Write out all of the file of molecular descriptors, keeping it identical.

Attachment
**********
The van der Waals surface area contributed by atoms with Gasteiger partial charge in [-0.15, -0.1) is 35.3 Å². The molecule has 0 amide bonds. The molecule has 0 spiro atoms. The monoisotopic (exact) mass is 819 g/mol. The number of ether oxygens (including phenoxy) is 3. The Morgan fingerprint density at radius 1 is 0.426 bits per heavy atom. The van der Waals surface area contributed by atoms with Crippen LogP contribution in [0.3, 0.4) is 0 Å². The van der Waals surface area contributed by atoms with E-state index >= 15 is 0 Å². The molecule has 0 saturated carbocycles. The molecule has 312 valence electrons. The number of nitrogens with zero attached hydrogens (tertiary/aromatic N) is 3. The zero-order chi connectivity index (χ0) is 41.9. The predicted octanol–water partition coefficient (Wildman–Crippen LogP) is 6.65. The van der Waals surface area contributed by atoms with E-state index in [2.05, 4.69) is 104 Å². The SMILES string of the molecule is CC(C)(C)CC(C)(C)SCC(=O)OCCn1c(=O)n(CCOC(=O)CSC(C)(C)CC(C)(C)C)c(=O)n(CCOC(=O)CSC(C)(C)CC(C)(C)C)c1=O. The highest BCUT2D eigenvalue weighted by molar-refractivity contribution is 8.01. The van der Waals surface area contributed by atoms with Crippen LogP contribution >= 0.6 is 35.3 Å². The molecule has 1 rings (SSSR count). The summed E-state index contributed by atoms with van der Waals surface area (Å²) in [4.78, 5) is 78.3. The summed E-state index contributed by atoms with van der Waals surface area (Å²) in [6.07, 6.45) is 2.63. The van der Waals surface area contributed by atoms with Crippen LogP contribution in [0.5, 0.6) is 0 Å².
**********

The van der Waals surface area contributed by atoms with Gasteiger partial charge in [-0.15, -0.1) is 35.3 Å². The molecule has 0 amide bonds. The molecule has 0 spiro atoms. The monoisotopic (exact) mass is 819 g/mol. The number of ether oxygens (including phenoxy) is 3. The Morgan fingerprint density at radius 1 is 0.426 bits per heavy atom. The van der Waals surface area contributed by atoms with Crippen LogP contribution in [0.3, 0.4) is 0 Å². The van der Waals surface area contributed by atoms with E-state index >= 15 is 0 Å². The molecule has 0 saturated carbocycles. The molecule has 312 valence electrons. The number of nitrogens with zero attached hydrogens (tertiary/aromatic N) is 3. The zero-order chi connectivity index (χ0) is 41.9. The predicted octanol–water partition coefficient (Wildman–Crippen LogP) is 6.65. The van der Waals surface area contributed by atoms with E-state index in [2.05, 4.69) is 104 Å². The SMILES string of the molecule is CC(C)(C)CC(C)(C)SCC(=O)OCCn1c(=O)n(CCOC(=O)CSC(C)(C)CC(C)(C)C)c(=O)n(CCOC(=O)CSC(C)(C)CC(C)(C)C)c1=O. The highest BCUT2D eigenvalue weighted by molar-refractivity contribution is 8.01. The van der Waals surface area contributed by atoms with Crippen LogP contribution >= 0.6 is 35.3 Å². The molecule has 1 rings (SSSR count). The summed E-state index contributed by atoms with van der Waals surface area (Å²) in [4.78, 5) is 78.3. The summed E-state index contributed by atoms with van der Waals surface area (Å²) in [6.07, 6.45) is 2.63. The van der Waals surface area contributed by atoms with Crippen LogP contribution in [0.5, 0.6) is 0 Å².